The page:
RECENTRE Poster Launch
Wednesday, August 14, 2019, 6-9pm
Chinatown Centre Mall
222 Spadina Ave Chinatown Centre
Unit C15 (Basement)
Join us for tea, tea cocktails and local Chinatown snacks at the launch of Trinity Square Video’s latest publication. In the form of two posters, the publications include images by Skawennati and Morris Lum and texts that intersect art, gentrification, spatial justice and marginalization by Maize Longboat, Christopher Gilliard, Alvis Choi, Amy Lam, Sajdeep Soomal and Vincent Tao.
This is the final component of the RECENTRE project, that began in 2017, guest curated by Su-Ying Lee. The publications were motivated by Trinity Square Video’s proximity to Chinatown, Toronto’s escalating crisis of affordable living and studio spaces, and The Invitational art fair. In October 2018, The Invitational was organized by real estate developer Metropolitan Commercial along with David Moos Art Advisory, and through art-washing transformed an iconic, Chinatown building (346 Spadina Avenue) through an aspirational make-over. Chinatowns were created through early racial segregation and traditionally located in the geographic margins of cities in undesirable locations. In such unfavorable locations, relatively low property values allowed independent businesses and housing tailored to the local cultural community to establish and proliferate. Individuals and businesses seeking low cost space, including artists and art galleries, find homes in these conditions. As cities grew and shifted, the locations of Chinatowns became central urban areas, making them attractive to developers and vulnerable to gentrification.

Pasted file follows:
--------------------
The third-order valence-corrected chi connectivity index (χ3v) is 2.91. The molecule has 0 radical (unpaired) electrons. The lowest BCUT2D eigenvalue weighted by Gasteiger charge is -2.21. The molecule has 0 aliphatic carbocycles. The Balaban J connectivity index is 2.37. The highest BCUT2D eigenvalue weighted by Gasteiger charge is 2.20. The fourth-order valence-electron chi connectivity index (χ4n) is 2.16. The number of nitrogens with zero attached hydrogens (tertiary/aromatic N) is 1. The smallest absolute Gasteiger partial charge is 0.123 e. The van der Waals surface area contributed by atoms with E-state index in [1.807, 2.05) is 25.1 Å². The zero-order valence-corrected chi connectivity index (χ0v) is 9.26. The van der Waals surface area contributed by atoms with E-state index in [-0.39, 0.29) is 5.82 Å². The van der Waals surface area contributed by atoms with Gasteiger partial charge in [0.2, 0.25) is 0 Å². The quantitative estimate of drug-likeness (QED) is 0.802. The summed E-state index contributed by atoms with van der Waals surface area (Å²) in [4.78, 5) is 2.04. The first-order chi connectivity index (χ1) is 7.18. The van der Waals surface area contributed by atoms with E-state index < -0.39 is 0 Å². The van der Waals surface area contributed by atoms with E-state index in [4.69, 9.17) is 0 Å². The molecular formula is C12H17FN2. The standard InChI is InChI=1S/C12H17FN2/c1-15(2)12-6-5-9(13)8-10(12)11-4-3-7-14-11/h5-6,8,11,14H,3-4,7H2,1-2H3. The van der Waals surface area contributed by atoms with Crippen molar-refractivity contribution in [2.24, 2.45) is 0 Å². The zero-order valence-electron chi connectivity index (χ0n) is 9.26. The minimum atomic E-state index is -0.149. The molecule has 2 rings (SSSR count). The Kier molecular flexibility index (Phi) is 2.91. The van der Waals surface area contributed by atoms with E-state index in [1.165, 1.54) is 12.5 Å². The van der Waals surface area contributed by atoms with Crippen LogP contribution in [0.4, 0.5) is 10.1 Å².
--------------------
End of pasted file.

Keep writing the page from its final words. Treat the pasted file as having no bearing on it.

With an image by Skawennati and texts by Maize Longboat and Christopher Gilliard the Futures poster approaches technologies and digital space as tools that can both reproduce historical inequities and offer new possibilities for Indigenous self-determination, and racial and spatial justice.
Morris Lum’s work is featured on the Today & Yesterday poster along with the writing of Alvis Choi, Amy Lam, Sajdeep Soomal and Vincent Tao who discuss acts of resistance and difficult relationships to place and identity through past and recent events.
The 20 x 15 inch posters will be available free of charge at the launch and will remain available at Tea Base and other locations.
RECENTRE has been a series of discursive programming presented by Trinity Square Video and guest curated by Su-Ying Lee that addresses structural racism by identifying bias and discrimination in modes of representation, like the language and imagery applied to people who are Black, Indigenous and of colour (BIPOC).
Tea Base is a cozy community arts space, tucked away in the heart of Chinatown. Driven by the need for accessible spaces for artists and young professionals, we are a place for sharing; all in-between sips of tea. We host cultural programming, workshops, and events; as well as teas curated by local sommeliers, and a collection of writing and art from the East and South-East Asian diaspora.